Wine Sweetness Chart: The 5 Sweetness Levels – The Ultimate Guide

wine sweetness chart
There are 5 wine sweetness scale levels: Dry, Off-Dry, Medium, Sweet, and Very Sweet. Let’s find out more!

Wondering about the wine sweetness chart? Keep reading and you’ll find your answers!

The sweetness level of a wine is expressed in grams of sugar per liter, aka g/L, or as a percentage.

10 g/L equals 1% which, if you are interested, represents 6 calories per 5 oz serving. Sometimes this info is available on the wine label.

I’ve prepared the below tables for red and white wines to easily show you what you should expect from the wine you are about to drink. 

Use the table of content below to jump straight to the section. In this article you’ll learn more about:

The highlighted wine name will bring you directly to the wine description, food pairing, and much more! Let’s begin!

Wine Sweetness Chart - Which Red and Rosé Wine is Sweeter?

Let’s take a look at the wine sweetness scale for red and rosé wines.

Here is a general red wine sweetness overview to make your life a bit easier.

Be aware that the below classification is not written in stone as it depends on the winemaker style.

Click on the highlighted wines to access the deep dive.

Dry 
(<15 g/l / <1.5%)

Off-Dry 
(15-30 g/l / 1.5%-3%)

Medium
(30-50 g/l / 3%-5%)

Sweet
(50-100 g/l / 5%-10%)

Very Sweet
(>100g/l / >10%)

Dry 
(<15 g/l / <1.5%)

Off-Dry 
(15-30 g/l / 1.5%-3%)

Medium
(30-50 g/l / 3%-5%)

Sweet
(50-100 g/l / 5%-10%)

Very Sweet
(>100g/l / >10%)

Wine Sweetness Chart - Which White Wine is Sweeter?

Let’s take a look at the wine sweetness scale for white wines.

As previously mentioned, this is a general red wine sweetness overview to make your life a bit easier.

Be aware that the below classification is not written in stone as it depends on the winemaker style.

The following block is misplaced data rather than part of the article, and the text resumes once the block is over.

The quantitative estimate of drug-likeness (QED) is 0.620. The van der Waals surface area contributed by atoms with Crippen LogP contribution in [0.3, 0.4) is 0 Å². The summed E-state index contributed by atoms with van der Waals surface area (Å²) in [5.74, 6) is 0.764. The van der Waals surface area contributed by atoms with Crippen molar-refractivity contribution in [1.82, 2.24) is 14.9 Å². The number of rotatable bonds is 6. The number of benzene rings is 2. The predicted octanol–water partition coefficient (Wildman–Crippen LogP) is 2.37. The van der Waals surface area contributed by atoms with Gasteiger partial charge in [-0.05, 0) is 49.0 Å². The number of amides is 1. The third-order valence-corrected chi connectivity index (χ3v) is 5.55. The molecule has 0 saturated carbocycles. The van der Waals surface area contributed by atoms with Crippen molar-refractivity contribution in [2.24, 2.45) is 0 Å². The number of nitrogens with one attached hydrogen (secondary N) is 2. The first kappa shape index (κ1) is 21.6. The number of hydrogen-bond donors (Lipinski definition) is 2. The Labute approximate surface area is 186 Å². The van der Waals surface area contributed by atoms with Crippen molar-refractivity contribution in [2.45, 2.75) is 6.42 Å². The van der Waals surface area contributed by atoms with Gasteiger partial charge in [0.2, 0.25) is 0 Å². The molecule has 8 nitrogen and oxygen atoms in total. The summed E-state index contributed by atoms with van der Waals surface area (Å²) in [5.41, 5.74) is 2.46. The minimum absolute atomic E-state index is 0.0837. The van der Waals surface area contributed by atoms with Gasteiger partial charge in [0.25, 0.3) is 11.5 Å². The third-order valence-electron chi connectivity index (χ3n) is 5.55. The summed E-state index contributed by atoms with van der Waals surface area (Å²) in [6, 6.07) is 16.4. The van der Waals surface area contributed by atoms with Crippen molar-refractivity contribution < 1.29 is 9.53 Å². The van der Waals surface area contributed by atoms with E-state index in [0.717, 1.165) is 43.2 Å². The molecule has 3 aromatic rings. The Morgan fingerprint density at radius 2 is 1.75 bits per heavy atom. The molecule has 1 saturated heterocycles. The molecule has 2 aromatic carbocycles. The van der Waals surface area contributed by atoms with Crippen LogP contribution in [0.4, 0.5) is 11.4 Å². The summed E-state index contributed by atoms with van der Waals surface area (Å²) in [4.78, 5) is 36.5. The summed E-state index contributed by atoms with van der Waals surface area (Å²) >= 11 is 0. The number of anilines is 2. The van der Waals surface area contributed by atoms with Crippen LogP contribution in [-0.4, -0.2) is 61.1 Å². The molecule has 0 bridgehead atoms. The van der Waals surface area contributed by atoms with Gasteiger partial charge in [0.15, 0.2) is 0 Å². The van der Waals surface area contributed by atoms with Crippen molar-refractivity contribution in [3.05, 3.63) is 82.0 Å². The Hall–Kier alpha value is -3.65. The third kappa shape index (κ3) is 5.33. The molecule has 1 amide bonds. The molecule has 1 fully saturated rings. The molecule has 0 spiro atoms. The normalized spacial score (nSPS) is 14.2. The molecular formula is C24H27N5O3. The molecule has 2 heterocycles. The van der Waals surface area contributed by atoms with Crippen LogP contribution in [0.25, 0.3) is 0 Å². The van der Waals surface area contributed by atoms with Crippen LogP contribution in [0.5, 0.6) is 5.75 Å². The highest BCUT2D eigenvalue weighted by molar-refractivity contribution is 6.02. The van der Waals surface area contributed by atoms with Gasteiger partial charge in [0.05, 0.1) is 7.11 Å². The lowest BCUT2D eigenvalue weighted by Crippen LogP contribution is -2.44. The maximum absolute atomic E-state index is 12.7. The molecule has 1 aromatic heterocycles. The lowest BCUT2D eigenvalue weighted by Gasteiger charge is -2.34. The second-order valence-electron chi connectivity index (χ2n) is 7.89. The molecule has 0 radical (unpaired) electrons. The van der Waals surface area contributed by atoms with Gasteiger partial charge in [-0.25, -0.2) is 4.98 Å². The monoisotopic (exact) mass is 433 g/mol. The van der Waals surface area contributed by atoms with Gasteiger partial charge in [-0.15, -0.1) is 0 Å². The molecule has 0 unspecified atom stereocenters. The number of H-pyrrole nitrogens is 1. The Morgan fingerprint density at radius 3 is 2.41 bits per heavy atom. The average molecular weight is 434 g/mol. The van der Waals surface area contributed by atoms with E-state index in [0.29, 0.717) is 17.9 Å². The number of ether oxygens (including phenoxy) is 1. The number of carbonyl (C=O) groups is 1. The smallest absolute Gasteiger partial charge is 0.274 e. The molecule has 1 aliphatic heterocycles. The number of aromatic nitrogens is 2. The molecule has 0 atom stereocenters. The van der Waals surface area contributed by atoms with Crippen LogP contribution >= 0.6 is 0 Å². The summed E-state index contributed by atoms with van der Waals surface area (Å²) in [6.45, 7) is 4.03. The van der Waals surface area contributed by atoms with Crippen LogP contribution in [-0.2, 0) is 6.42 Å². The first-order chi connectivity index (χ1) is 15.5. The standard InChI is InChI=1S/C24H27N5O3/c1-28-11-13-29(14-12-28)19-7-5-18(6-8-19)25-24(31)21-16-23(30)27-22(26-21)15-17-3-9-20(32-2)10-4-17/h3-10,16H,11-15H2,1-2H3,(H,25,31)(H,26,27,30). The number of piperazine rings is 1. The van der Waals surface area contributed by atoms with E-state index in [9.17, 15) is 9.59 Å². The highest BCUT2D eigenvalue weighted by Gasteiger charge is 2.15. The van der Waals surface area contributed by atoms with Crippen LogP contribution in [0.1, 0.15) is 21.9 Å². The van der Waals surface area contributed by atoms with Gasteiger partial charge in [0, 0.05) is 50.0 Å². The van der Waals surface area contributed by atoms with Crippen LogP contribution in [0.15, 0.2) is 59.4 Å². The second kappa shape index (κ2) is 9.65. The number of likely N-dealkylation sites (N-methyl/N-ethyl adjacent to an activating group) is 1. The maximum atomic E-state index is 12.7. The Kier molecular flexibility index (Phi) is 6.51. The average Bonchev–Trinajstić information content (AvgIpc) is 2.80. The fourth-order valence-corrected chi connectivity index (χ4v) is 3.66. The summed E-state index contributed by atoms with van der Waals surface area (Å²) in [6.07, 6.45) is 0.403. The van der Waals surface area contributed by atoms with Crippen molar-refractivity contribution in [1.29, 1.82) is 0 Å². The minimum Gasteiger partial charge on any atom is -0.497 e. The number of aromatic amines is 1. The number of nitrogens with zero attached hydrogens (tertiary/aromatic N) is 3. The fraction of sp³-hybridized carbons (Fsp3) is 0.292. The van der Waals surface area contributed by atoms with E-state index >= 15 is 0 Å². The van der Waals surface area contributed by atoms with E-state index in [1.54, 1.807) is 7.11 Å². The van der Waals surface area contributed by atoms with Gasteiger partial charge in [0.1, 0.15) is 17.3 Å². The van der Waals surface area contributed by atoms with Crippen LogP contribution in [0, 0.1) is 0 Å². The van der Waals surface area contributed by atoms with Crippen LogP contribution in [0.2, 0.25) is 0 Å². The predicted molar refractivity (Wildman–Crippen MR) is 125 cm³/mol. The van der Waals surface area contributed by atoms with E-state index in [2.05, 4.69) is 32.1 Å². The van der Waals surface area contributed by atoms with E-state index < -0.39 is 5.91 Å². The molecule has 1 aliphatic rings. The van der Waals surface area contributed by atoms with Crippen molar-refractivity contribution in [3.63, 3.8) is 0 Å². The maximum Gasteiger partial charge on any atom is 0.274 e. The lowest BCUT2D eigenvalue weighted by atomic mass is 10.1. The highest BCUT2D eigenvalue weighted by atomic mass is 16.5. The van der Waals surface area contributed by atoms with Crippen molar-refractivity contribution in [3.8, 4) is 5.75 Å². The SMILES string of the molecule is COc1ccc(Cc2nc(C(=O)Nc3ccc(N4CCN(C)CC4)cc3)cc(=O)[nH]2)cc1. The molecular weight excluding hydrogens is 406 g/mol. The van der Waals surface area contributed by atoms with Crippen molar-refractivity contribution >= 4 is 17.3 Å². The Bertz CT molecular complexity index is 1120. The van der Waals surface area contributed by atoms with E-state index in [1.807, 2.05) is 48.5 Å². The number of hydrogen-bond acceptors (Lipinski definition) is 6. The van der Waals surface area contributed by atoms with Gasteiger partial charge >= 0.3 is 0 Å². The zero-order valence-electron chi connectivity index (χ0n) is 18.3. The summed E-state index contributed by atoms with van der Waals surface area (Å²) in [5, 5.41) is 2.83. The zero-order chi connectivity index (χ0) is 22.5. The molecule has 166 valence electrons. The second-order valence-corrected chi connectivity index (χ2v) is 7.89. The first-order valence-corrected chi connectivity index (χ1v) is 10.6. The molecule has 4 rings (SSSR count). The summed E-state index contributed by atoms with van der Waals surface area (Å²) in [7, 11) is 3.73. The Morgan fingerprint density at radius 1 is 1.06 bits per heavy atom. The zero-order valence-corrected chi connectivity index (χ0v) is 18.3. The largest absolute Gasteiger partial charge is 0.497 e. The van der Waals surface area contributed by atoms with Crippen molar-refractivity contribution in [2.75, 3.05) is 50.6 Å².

Click on the highlighted wines to access the deep dive.

Dry 
(<15 g/l / <1.5%)

Off-Dry 
(15-30 g/l / 1.5%-3%)

Medium
(30-50 g/l / 3%-5%)

Sweet
(50-100 g/l / 5%-10%)

Very Sweet
(>100g/l / >10%)

Dry 
(<15 g/l / <1.5%)

Off-Dry 
(15-30 g/l / 1.5%-3%)

Medium
(30-50 g/l / 3%-5%)

Sweet
(50-100 g/l / 5%-10%)

Very Sweet
(>100g/l / >10%)

Wine Sweetness Chart - Is Champagne Sweeter than Prosecco?

Let’s take a look at the wine sweetness chart or scale for sparkling wines.

For sparkling wines the sweetness level depends on the amount of sugar added during the dosage.

The sweetness level classification is different from the other wines we’ve seen so far.

For Champagne the most popular type is Brut with less than 12 grams of sugar per liter, aka g/l. You can though find Champagne across the all spectrum.

Find more about Champagne here.

For Prosecco the most popular type is Extra-Dry which has 12-17 g/l. You can though find as well Prosecco Brut and Dry.

Find more about Prosecco here.

So back to our question, Champagne is usually dryer than Prosecco, as Brut has less residual sugar than Extra Dry.

For Asti Spumante the most popular type is Sweet which has 50+ g/l. You can though find as well a Secco (Dry) and Extra Dry version.

Find more about Asti Spumante here.

A clarification is need here. A Dry sparkling wine is actually noticeably sweet. It contains in fact between 17 to 32 g/l.

If you are after a non sweet Sparkling wine ask for Brut or a Brut Nature.

Here are the sweetness levels:

  • Brut Nature less than 3 g/l.
  • Extra Brut less than 6 g/l.
  • Brut less than 12 g/l.
  • Extra Dry between 12 to 17 g/l.
  • Sec/Dry between 17 to 32 g/l. Despite the name, it’s noticeably sweet.
  • Demi-Sec/Medium Dry between 32 to 50 g/l.
  • Doux/Sweet 50+ g/l. This is the sweetest level.

Wine Sweetness Chart - Residual Sugar vs Alcohol By Volume

Have you ever heard of the Residual Sugar in wine? In simple terms, it’s the sugar left in the wine after the alcoholic fermentation has taken place.

The higher the Residual Sugar or RS the sweeter will be the wine. 

There is a direct relationship between the Residual Sugar, i.e. RS, and the percentage of Alcohol By Volume, i.e. ABV.

During the alcoholic fermentation, the yeast transforms the sugar in the grape juice into alcohol.

Grapes with high residual sugar will therefore produce dry wine with a high ABV.

Wine Sweetness Chart - Does Acidity Alter Our Perception of Sweetness?

Yes, it does! Wine with higher levels of acidity, like white wines, will generally taste drier than wine with lower acidity levels. [1]

That’s why some winemakers add some residual sugar to their wine to counterbalance their high acidity.

For Sauvignon Blanc in New Zealand, this is common practice.

What to do next?

Now that you understand wine sweetness it’s time for some wine tasting practice. Our wine testing guide will guide you step by step!

Unsure about which wine to start with? No worries, check out our best wines buying guides for inspiration!

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